Monday, May 25, 2015

this is how we entertain - Part II

Our buds from Toronto came back for their second weekend with us. We had so much on our list of things to do, and so little time. So we made the best of it and...

Well, at first we didn't do much, 'cause they arrived on Thursday night, so we simply took them to our local Japanese noodle place. Where they got to see some of the Mexican passion for lime, as their salmon sushi had some thin lime slices on top, and the soy sauce had lime juice! Not quite the radical Mexican take of Pizza del Perro Negro (see my previous post on our friends' visit), but still an interesting cultural adaptation.

Next day we sent them off to museums, as we both had to work. With dozens of museums in the city, we decided that the Castillo de Chapultepec (the only royal castle actually used by a royal sovereign in Latin America!) and the Museo de Antropología (the Aztec Sun Stone!) were two musts they couldn't miss, and they weren't that far from here. Plus, they got to experience part of Mexico City's normal life, as the route they had to take was partially blocked by a demonstration! Oh well...

Friday night it was time to unwind! So the habib and a good friend of his prepared dinner, we invited two other friends, and prepared to have a nice soirée with Peruvian food, excellent company, and Regina Spektor as background music.

Now, dinner was complemented nicely with some craft stouts, porters and IPAs we had, and with a fantastic mezcal one of our friends (who's from Oaxaca) brought. All of which put us in the right mood to take our visitors clubbing. To a gay street - called República de Cuba. By Mexico City's historic centre. Which meant having a drink at a place decorated with religious paraphernalia like paintings of saints and images of sacred hearts (called La Purísima). And watching a drag queen show with Whitney Houston and Britney Spears at a cowboy-esque bar (Oasis). And finally dancing salsa at a cantina (El Viena). Quite a complete tour, I'd say!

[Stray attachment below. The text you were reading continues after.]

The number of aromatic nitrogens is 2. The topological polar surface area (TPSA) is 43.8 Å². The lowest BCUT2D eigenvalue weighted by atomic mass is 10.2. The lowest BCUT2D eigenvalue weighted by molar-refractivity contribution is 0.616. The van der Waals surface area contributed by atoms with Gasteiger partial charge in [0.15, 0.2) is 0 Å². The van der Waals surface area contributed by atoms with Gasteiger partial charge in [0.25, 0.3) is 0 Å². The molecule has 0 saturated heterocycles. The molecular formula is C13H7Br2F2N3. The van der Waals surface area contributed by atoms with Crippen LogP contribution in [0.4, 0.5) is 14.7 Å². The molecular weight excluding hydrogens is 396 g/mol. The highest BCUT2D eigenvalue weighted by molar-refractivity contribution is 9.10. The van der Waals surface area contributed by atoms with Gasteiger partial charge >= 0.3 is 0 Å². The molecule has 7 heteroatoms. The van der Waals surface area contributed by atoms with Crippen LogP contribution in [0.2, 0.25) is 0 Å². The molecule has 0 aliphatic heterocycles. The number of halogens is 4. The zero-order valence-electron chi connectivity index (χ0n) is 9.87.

Fortunately, the late night walk back home from República de Cuba allowed for visiting a few historic sites - which we had all to ourselves in the quiet of the night - before going to sleep. Like beautiful, secluded, ancient Plaza de Santa Veracruz.

Now, of course, beer and mezcal and partying doesn't translate into an early Saturday morning. But it can translate into brunch! Which gave us the perfect excuse to introduce our friends to our favourite brunch place - Volver, in Roma Norte. Smoothies, mimosas, good coffee, vegan enchiladas, fantastic French toast, chilaquiles with grilled hanger steak, huitlacoche (corn smut) omelet... Yum. Yum. And yum again.

And once happily full, it was time to show our friends another side of Mexico City we're very fond of - Coyoacán! It used to be a separate town and it keeps a very colonial and relaxed atmosphere, with leafy cobblestone streets, quaint squares, and just a very different feel. 

We had a delicious walk along Francisco Sosa, my favourite street in Coyoacán, one of the oldest in Latin America, and about a kilometre and a half of villas and old buildings, ancient trees that have begun breaking through the stone sidewalks, and birds singing. Oh, and a street vendor selling mamey! A pink-red, very sweet, meaty fruit I didn't hesitate for a second buying for us to eat during the last stretch of our walk!

Now, there's tons to do and see in Coyoacán. But one major attraction is the Casa Azul, Frida Kahlo's and Diego Rivera's house. And though that meant enduring a thunderstorm with hail, standing in a ridiculously long line-up, and paying what must be Mexico City's most expensive museum entrance ticket (no, like really, serious!), we went in for a peek at Frida's life. And for an exhibition we didn't know of! of Frida's dresses and corsets! Called "Las apariencias engañan: los vestidos de Frida Kahlo" (Looks are deceiving: the dresses of Frida Kahlo), and promoted with a drawing by Frida Kahlo herself, under which she herself had written down "las apariencias engañan".